4. If a disturbed person previously unknown to authorities, is writing a goodbye email from a school or cinema theatre it's waaaaaay too late and all the monitoring in the world would not help.
5. Looking back in history, when was controling/monitoring regime good to its people?
- CrackBerry Abuser
11-23-12, 12:38 PM #122
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Saudi Arabia implements electronic tracking system for women | The Raw Story
When a woman leaves the country their male guardian receives a text message informing them that their ward is leaving. We already put tracking bracelets on some paroled criminals, why not combine the two systems? It wouldn't take much to determine when a woman is driving unaccompanied either, and apply automatic fines or larger penalties for such absurd behaviour.
How much longer until traffic fines are triggered by your phone or car informing the police that you are driving unsafely? You edged up to 57MPH there, hope you don't have other unexpected expenses coming because the fine was automatically debited from your account.Check the news. Tell me how many random home invasions there have been by illegal searches versus how many instances of organised terrorism there have been globally. Then remember that there are U.S. citizens abroad who must also be protected. It's not just about sleeping safely in your bed at night, it's also about our citizens, and citizens of the world, being massacred on a global scale. Now tell me which has the greatest reality.
Thousands of random home invasions. Excluding 9/11*, more american citizens have been killed by your government than have died from terrorism or some random nut shooting up a theatre or school.
*9/11 could not be repeated, not because of security precautions from DHS or airport screening or any technological widget, but because the whole concept of hijacking and taking hostages has changed. People used to be told to remain calm and in their seats because the plane would end up landing safely in Cuba while negotiations took place. Now people fight back. 9/11 only had a 75% success rate because of that very factor.
- 11-23-12, 01:12 PM #123
This is not a new issue.
My mother was going through some items and found an old document which I showed at a meeting of a local historical society to which I belong. It was her copy of a federal form she had to sign prior to taking a job.
Back in the 1950s, my mother was a secretary at a company that did manufacturing for the US government. Before she took the job, she had to sign a form stating that she had never been a member of certain organizations such as Communist Party. I do not remember exactly what the name of the form was.
McCarran Internal Security Act of 1950 was not ruled unconstitutional until 1993.
Some elements of Hatch Act of 1939 are still in place today.
Subversive Activities Control Board was not abolished until 1972.
Brandenburg v Ohio appears to be the current standard re: inflammatory speech leading to hostile action.
More on Brandenburg Test: Standard established in Brandenburg v. Ohio, 395 US 444 (1969), to determine when inflammatory speech intending to advocate illegal action can be restricted. The standard developed determined that speech advocating the use of force or crime could only be proscribed where two conditions were satisfied: (1) the advocacy is “directed to inciting or producing imminent lawless action,” and (2) the advocacy is also “likely to incite or produce such action.”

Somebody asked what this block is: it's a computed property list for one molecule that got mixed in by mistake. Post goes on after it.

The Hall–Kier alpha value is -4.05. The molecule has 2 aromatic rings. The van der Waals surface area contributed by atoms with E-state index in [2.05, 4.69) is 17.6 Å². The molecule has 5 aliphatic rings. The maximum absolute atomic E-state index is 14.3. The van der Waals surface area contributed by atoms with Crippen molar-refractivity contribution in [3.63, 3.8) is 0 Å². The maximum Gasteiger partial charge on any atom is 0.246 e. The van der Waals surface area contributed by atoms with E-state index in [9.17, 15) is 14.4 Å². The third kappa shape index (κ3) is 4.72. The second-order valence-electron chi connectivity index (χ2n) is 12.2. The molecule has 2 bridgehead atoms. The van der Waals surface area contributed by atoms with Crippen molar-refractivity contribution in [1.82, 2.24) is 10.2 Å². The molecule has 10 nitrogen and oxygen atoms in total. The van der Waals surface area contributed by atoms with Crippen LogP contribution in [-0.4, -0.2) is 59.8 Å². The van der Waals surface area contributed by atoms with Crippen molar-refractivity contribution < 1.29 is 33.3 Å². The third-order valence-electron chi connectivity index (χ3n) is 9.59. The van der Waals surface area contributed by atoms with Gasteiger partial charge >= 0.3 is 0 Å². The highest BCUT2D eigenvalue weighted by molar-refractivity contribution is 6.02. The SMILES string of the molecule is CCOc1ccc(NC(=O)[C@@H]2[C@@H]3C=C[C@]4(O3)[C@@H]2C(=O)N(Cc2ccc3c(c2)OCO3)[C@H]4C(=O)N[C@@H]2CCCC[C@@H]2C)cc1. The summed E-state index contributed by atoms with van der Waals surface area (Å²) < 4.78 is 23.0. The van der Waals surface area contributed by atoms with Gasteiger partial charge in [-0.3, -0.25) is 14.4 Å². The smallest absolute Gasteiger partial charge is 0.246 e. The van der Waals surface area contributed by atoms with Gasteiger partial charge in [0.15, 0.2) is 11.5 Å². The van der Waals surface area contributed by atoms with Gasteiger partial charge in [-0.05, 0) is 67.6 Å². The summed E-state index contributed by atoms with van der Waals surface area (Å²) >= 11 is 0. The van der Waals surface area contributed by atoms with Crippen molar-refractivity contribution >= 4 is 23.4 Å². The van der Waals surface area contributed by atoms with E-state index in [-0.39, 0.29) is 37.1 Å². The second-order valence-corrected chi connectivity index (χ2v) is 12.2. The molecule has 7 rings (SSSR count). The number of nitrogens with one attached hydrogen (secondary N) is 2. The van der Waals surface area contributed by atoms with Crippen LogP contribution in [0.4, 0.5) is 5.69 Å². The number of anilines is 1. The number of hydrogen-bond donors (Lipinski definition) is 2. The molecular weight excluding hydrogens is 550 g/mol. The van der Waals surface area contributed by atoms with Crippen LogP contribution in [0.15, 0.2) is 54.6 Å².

Last edited by lak611; 11-23-12 at 02:16 PM.
- 11-23-12, 01:29 PM #124How much longer until traffic fines are triggered by your phone or car informing the police that you are driving unsafely? You edged up to 57MPH there, hope you don't have other unexpected expenses coming because the fine was automatically debited from your account.
For the innocent victims, there is recourse - American Civil Liberties Union will address them, as they should.
http://www.cato.org/pubs/wtpapers/ba...paper_2006.pdfExcluding 9/11*, more american citizens have been killed by your government than have died from terrorism or some random nut shooting up a theatre or school.
What do you mean "excluding 9/11 more americans citizens have been killed by your government than have died from terrorism?" Are you implying that "my" government killed the american citizens that died on 9/11? Let's look at what you said...."more American citizens have been killed by your government than have died from terrorism" and you preface that by saying "excluding9/11." I'm thinking you didn't actually mean that. Because if you are implying that the U.S. government was responsible for the deaths on 9/11, you are really going off a cliff.*9/11 could not be repeated, not because of security precautions from DHS or airport screening or any technological widget, but because the whole concept of hijacking and taking hostages has changed. People used to be told to remain calm and in their seats because the plane would end up landing safely in Cuba while negotiations took place. Now people fight back. 9/11 only had a 75% success rate because of that very factor.
Is that the only form of terrorism that you can imagine?
Home grown terrorism
A random shooter in a theater and a random shooter in a supermarket parking lot and two random teenagers caused irreparable pain to innocent families. By God's providence I wasn't touched. But God is my witness I expect *my* government to not allow me or my loved ones to be touched just because someone I don't know in an internet forum believes that his personal emails will be read by a human government employee in a basement somewhere.
- 11-23-12, 01:42 PM #125